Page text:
This collaborative project between the University of Oklahoma and the Pennsylvania State University is part of the International H2O Project (IHOP). The IHOP is a large multi-agency, multi-investigator project that focuses on the measurement of water vapor and water vapor variability. The goal of this project is to improve understanding of convective initiation, increase short-term precipitation forecast skills and test the capabilities of various instruments to measure the four dimensional characteristics of water vapor. The field phase of the IHOP will be conducted during the Spring and Summer of 2002 and will provide a wide range of mesoscale meteorological observations for studies to gain a better understanding of the scales of, and processes influencing, water vapor variability.
The goal of this hypothesis-driven research is to improve understanding of the processes leading to the initiation of deep, moist cumulus convection. Though several studies have examined certain aspects of boundary layer structure little is known about what causes convective initiation. IHOP will provide the comprehensive data sets needed to begin evaluating and revising hypotheses concerning convection initiation processes and the role of boundary layer water vapor. The Principal Investigators will acquire and analyze three dimensional radar-derived boundary layer airflow and in-situ measurements of winds and thermodynamic parameters from mobile facilities. The combination of boundary layer airflow with in-situ measurements of absolute humidity and virtual temperature provides the only means of documenting the dynamical and transport processes acting in the boundary layer to regulate precipitable water and force the development of secondary circulations. Thus these observations are essential for evaluating hypotheses concerning the impact of water vapor supply and airflow evolution on boundary formation and convection initiation.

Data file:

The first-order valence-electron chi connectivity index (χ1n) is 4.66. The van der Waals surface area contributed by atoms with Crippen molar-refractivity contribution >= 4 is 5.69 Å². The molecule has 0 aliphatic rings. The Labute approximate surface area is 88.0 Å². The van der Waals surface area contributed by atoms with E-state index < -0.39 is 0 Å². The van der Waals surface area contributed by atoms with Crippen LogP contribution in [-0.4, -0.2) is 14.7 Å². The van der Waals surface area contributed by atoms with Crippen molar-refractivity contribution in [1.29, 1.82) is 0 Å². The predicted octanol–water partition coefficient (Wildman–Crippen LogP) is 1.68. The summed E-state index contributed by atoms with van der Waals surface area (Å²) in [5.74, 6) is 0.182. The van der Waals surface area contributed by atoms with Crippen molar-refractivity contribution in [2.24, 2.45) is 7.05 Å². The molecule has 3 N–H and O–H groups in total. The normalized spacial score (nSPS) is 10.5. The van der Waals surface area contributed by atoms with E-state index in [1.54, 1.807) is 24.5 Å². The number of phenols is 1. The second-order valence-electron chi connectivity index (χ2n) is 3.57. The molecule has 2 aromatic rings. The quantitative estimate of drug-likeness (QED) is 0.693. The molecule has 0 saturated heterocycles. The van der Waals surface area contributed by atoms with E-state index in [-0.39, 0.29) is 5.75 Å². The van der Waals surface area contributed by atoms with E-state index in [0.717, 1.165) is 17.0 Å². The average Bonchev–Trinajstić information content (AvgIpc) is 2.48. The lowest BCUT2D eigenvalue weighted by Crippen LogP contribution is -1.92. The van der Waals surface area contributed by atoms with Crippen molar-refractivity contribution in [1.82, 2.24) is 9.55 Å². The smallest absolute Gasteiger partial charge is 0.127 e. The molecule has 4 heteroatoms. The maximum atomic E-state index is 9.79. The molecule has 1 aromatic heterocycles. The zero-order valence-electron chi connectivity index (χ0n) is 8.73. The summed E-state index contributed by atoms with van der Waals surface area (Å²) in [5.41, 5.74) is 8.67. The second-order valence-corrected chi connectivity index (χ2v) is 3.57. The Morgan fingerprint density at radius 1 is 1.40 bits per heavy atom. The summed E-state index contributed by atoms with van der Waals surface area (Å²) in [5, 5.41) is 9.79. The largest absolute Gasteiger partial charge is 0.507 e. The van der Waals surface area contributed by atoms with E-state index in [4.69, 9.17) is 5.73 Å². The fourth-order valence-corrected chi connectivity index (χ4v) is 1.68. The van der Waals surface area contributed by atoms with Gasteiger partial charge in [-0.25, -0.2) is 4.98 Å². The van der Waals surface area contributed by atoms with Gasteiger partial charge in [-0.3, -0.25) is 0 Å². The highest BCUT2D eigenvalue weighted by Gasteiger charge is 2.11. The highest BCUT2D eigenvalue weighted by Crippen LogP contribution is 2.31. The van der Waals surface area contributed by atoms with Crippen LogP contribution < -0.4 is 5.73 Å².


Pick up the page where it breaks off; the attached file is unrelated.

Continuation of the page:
Detailed observations will be analyzed in several different ways. Subjective analyses and visualizations will be produced incorporating all available data on relevant scales for convection initiation. Observation density will be enhanced utilizing an advanced time-to-space conversion scheme by distributing nearly conservative variables along Lagrangian trajectories based on multi-Doppler wind syntheses. Finally, these enhanced observations will be assimilated into mesoscale models to determine the dynamical forcing processes controlling the development of localized boundary layer circulations that either promote or prevent convection initiation.
This effort will result in the collection and analysis of an unprecedented data set at scales previously not observed. Through this work, a completely new understanding will emerge regarding the processes occurring near low-level boundaries and how these processes regulate the formation of thunderstorms. The knowledge will be useful for developing new advances, both numerical and subjective, in quantitative precipitation forecasting by improving the ability to forecast if, when, and where convection will develop.
|Effective start/end date||1/15/02 → 12/31/04|
- National Science Foundation: $227,289.00